High winds and heavy rainfall is set to batter southern and western parts of Britain this weekend as Storm Brian hits the UK.
It is expected to bring chaos to the roads and railways and travellers have been advised to plan ahead and check the weather forecast before travelling.
A yellow warning for wind has already been issued by the Met Office from 4am on Saturday (October 21) running through to midnight on Sunday (October 22) and heavy downpours are expected across the south east.
Gusts exceeding 50mph are expected widely, increasing to 70mph along coastal areas, which may coincide with high tides across the south of England.
The Met Office has issued a yellow warning for wind from 4am on Saturday (October 21) running through to midnight on Sunday (October 22) and heavy downpours are expected across the southeast.
The second named storm of the season, caused by a "weather bomb" of low pressure in the Atlantic Ocean, may also cause flooding along the coast, the Met Office has said.
It is expected that fallen trees and debris may temporarily block railway lines and damage overhead wires, which will affect Gatwick Express, South Western Railway, Southern and Thameslink services.
Speed restrictions may be imposed in the worst affected area for safety reasons and leaf fall may be accelerated by the strong winds, leading to further problems for trains.
The hazardous conditions come days after Storm Ophelia killed three people in Ireland when the ex-tropical storm toppled trees and caused widespread damage, leaving thousands of homes without power.
A Met Office spokesperson said: "A spell of strong southwesterly winds is expected. Some coastal routes and communities are likely to be affected by large waves, with potential for flooding of properties.
“Some transport disruption is likely across the warning area, with delays to road, rail, air and ferry transport. Short term loss of power and other services is also possible."
Motorists are advised to drive with caution.
RAC spokesman Pete Williams: "With the chance that high winds could coincide with the high tide - those driving on coastal roads should expect strong wind forcing spray and even waves on to the road - again proceed with caution and ensure that you have a clear view of the road ahead.
"Drivers encountering high winds are advised to reduce their speed, ensure they hold the steering wheel firmly and be prepared for sudden gusts, debris and even fallen branches in the road.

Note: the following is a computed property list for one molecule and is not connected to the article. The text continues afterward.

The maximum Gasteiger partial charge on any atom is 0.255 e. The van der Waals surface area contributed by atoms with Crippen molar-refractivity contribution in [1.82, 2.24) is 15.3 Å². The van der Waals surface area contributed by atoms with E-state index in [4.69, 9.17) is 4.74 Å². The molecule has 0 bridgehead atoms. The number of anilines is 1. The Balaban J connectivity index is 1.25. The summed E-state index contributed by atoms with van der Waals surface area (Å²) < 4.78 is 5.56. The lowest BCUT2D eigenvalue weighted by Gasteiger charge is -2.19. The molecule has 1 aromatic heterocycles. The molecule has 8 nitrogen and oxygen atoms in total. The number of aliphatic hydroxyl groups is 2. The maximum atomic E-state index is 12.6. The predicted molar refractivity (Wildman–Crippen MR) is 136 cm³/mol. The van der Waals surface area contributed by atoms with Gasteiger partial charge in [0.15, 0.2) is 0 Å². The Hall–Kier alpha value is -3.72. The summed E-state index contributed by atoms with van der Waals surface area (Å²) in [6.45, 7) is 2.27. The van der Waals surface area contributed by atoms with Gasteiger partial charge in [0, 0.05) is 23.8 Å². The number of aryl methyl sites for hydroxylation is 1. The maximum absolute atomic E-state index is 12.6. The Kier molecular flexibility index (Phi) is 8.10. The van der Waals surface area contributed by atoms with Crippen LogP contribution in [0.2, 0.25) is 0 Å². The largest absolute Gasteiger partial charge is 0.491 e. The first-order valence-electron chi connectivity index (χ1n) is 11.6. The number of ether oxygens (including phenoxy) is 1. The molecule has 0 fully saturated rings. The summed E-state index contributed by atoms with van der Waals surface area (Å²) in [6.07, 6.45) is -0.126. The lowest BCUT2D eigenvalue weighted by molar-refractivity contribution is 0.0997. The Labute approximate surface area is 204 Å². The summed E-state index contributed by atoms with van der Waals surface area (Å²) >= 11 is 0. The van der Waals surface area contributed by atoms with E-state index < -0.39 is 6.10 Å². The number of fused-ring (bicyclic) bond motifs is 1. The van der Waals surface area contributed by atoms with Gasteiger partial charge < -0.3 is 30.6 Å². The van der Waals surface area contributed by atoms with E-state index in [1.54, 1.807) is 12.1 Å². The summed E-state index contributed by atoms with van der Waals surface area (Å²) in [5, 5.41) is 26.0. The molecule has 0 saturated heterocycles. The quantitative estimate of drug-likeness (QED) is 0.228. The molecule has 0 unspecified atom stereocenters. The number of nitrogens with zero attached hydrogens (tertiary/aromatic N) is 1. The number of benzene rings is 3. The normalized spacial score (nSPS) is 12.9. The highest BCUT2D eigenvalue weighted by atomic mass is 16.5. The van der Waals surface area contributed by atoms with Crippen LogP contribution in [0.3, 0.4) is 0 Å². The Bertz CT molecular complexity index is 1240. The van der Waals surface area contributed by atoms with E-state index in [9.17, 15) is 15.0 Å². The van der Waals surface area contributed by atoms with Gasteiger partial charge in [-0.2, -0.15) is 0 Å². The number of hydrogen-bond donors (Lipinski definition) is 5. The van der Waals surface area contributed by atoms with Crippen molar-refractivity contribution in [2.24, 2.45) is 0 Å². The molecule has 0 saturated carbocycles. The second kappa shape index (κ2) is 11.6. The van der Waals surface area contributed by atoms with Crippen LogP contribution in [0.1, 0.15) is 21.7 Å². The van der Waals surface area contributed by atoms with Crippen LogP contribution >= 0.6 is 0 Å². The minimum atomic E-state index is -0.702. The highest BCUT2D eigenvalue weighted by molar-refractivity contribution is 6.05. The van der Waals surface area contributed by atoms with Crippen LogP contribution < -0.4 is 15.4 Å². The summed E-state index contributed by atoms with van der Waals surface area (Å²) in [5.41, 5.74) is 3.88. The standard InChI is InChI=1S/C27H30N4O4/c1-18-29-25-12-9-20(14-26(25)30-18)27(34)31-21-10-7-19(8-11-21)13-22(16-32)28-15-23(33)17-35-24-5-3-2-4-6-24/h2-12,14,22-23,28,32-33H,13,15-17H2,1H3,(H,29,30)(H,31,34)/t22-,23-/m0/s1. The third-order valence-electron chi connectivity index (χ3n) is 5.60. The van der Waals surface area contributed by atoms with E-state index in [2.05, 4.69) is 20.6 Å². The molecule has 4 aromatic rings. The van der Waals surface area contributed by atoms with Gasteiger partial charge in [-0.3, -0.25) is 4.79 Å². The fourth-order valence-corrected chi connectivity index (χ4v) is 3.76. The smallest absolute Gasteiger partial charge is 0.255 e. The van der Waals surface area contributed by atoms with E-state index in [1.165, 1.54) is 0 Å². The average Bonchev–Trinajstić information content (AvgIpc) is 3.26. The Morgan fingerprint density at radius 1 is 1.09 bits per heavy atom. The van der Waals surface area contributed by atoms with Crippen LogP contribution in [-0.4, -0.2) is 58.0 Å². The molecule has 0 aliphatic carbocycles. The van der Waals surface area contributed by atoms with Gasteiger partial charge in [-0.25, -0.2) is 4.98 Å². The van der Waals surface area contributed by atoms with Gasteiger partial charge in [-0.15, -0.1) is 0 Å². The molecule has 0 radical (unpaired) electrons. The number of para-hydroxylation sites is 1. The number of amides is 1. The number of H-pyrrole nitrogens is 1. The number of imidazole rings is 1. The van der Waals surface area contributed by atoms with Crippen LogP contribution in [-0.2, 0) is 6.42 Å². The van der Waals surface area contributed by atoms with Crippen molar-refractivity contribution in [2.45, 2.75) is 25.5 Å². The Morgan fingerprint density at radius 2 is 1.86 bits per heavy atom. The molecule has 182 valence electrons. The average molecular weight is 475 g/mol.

"Allow plenty of room between your vehicle and the next and take extra care when overtaking cyclists, motorcyclists and lorries as they are susceptible to being blown around easily by side winds."
He added: "When you reach your destination consider parking safely avoiding trees, overhanging telephone wires and things which could represent a falling danger."
The so-called weather bomb will happen when pressure falls by 24 millibars in 24 hours. In a weather bomb, a jet stream of strong winds high up in the atmosphere interacts with the low pressure system.
The jet stream removes air from the low pressure system, reducing its weight and causing the pressure to fall.
As the pressure drops, air is sucked in from the surrounding area, which means the low pressure system spins faster and faster.
A Highways England spokesperson said: "Be aware that a storm is on the way, check the weather forecast and listen to traffic alerts on local radio to make sure you are up-to-date on the latest."
Finlay Clark, UK head of the free, crowd-sourced navigation app Waze is urging drivers to plan ahead this weekend.
“Data from Waze shows that when hazardous conditions like this hit, a journey time increases by approximately 30%, so on an average drive of 45 minutes you’d be looking at an additional 14 minutes behind the wheel," he said.
“Alerts – including accidents on the road – often increase by 140% during stormy conditions. Speeds are reduced as drivers take more care, from 26mph to 22mph on average (a 16% reduction).
"Meanwhile, a 20% reduction on kilometres driven suggests that many people stay at home and only make essential journeys."
Heathrow and Gatwick Airports have advised travellers to contact their airline before travelling.
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